Indian ace shuttler Kidambi Srikanth was disappointed after being called for a series of what he termed "ridiculous" service faults during his pre-quarterfinal match against China's Huang Yuxiang at the All England Championship.
World no 3 Srikanth lost 11-21 21-15 20-22 to the unseeded Chinese at the Arena Birmingham here in a 52-minute battle last night to crash out of the tournament.
"There were too many service faults in the opening game. I didn't expect that to happen. Yesterday I didn't get even one, today it was totally changed. That should not happen in a tournament. There should be a specific rule. The umpire couldn't find faults yesterday but today the umpire sitting there found too many faults. It is ridiculous," an upset Srikanth said.
India's rising doubles pair of Satwiksairaj Rankireddy and Chirag Shetty too were on the cusp of pulling off an upset win over second-seeded Danish combo of Mathias Boe and Carsten Mogensen but a few service faults in a crucial moment saw them lose 16-21 21-16 21-23 in an hour and three minutes.
"It was unfortunate that we got faulted every 2-3 points in the end of the third game, it was crucial times and we were really unlucky," Chirag said.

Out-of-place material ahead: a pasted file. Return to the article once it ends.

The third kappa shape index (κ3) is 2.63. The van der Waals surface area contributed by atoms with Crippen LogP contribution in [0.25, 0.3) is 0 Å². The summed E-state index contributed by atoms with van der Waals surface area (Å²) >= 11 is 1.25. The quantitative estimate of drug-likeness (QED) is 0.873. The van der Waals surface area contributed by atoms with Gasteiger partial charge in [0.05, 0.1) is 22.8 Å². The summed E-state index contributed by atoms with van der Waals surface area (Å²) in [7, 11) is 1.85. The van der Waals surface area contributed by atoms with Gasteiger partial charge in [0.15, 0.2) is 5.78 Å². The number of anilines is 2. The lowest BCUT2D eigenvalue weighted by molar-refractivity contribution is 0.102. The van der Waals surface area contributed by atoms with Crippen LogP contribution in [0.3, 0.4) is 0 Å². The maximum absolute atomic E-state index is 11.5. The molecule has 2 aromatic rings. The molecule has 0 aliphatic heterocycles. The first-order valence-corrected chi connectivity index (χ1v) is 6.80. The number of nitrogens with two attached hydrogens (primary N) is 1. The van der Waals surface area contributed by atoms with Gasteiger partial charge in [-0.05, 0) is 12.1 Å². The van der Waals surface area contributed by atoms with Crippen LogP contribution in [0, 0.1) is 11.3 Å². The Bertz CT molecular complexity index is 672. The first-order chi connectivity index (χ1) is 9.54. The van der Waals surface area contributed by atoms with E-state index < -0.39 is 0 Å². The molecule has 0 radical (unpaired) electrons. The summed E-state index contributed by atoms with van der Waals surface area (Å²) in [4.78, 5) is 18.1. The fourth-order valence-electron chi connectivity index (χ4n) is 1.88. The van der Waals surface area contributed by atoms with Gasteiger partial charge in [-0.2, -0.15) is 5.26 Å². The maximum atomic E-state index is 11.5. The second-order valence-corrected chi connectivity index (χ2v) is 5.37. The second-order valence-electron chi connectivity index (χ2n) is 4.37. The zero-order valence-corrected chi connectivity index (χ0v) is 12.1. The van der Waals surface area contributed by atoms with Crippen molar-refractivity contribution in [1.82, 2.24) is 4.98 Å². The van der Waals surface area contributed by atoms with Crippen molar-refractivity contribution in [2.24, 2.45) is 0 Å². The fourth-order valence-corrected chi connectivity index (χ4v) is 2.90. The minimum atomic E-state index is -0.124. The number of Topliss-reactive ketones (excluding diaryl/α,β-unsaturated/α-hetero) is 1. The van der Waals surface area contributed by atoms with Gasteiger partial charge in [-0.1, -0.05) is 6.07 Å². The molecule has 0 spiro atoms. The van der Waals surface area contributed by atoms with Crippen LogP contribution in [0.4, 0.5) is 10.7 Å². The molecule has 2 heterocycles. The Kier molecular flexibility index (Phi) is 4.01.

The BWF is trying out a fixed service rule in all the top tournaments this year.
According to the law: 'The whole shuttle shall be below 1.15 metres from the surface of the court at the instant of being hit by the server's racket'.
It was first introduced at the German Open early this month and was criticised by India's doubles specialist N Sikki Reddy, who posted a video on twitter of the controversial calls made by the service judge using the new rule.
"This is how BWF and service judges have been playing with our career. Looks like they don't really care about our years of struggle and hard work to achieve our goals. (Not even 1 out of 100 will agree that these are fault serves)," Sikki tweeted after she and her mixed doubles partner Pranaav Chopra lost to the Thai pairing of Tinn Isriyanet and Pacharapun Chochuwong in the pre-quarterfinals.
To assess the services, a pole has been set up in front of the judge with two glass panels -- placed at a height of 1.15 metres from the court level -- fixed atop either side of the pole.
There are two dark lines drawn on either side of the glass panels and judges make their judgement looking at the lines when a player serves, which makes it prone to human error.
The service rule has been lambasted by all top players, including P V Sindhu, Lin Dan, Lee CHong Wei, Viktor Axelsen and prominent coaches such as India's P Gopichand and Denmark's Kenneth Jonassen, who described it "discriminating against tall players".